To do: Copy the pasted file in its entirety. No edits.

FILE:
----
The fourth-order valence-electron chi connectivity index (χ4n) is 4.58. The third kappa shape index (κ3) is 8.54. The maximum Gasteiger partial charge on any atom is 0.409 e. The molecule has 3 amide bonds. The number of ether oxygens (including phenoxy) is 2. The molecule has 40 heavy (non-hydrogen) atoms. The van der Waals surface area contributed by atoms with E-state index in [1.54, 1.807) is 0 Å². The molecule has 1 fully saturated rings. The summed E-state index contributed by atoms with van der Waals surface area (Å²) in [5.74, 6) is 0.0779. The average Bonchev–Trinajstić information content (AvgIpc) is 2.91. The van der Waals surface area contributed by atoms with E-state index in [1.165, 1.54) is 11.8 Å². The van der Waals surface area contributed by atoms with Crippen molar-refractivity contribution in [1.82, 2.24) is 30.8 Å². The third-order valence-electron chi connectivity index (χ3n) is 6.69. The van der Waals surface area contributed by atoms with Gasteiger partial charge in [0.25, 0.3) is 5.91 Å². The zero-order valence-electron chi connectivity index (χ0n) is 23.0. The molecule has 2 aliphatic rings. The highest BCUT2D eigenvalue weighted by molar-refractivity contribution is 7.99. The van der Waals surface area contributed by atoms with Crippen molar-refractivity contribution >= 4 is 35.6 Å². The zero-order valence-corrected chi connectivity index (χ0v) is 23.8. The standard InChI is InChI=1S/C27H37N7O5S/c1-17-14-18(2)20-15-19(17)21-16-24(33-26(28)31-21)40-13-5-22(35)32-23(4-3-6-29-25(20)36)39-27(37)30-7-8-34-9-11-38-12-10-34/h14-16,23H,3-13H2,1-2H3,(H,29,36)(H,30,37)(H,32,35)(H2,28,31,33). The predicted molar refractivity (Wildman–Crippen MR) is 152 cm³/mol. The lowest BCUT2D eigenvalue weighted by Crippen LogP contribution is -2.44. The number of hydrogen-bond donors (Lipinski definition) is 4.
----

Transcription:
The fourth-order valence-electron chi connectivity index (χ4n) is 4.58. The third kappa shape index (κ3) is 8.54. The maximum Gasteiger partial charge on any atom is 0.409 e. The molecule has 3 amide bonds. The number of ether oxygens (including phenoxy) is 2. The molecule has 40 heavy (non-hydrogen) atoms. The van der Waals surface area contributed by atoms with E-state index in [1.54, 1.807) is 0 Å². The molecule has 1 fully saturated rings. The summed E-state index contributed by atoms with van der Waals surface area (Å²) in [5.74, 6) is 0.0779. The average Bonchev–Trinajstić information content (AvgIpc) is 2.91. The van der Waals surface area contributed by atoms with E-state index in [1.165, 1.54) is 11.8 Å². The van der Waals surface area contributed by atoms with Crippen molar-refractivity contribution in [1.82, 2.24) is 30.8 Å². The third-order valence-electron chi connectivity index (χ3n) is 6.69. The van der Waals surface area contributed by atoms with Gasteiger partial charge in [0.25, 0.3) is 5.91 Å². The zero-order valence-electron chi connectivity index (χ0n) is 23.0. The molecule has 2 aliphatic rings. The highest BCUT2D eigenvalue weighted by molar-refractivity contribution is 7.99. The van der Waals surface area contributed by atoms with Crippen molar-refractivity contribution >= 4 is 35.6 Å². The zero-order valence-corrected chi connectivity index (χ0v) is 23.8. The standard InChI is InChI=1S/C27H37N7O5S/c1-17-14-18(2)20-15-19(17)21-16-24(33-26(28)31-21)40-13-5-22(35)32-23(4-3-6-29-25(20)36)39-27(37)30-7-8-34-9-11-38-12-10-34/h14-16,23H,3-13H2,1-2H3,(H,29,36)(H,30,37)(H,32,35)(H2,28,31,33). The predicted molar refractivity (Wildman–Crippen MR) is 152 cm³/mol. The lowest BCUT2D eigenvalue weighted by Crippen LogP contribution is -2.44. The number of hydrogen-bond donors (Lipinski definition) is 4.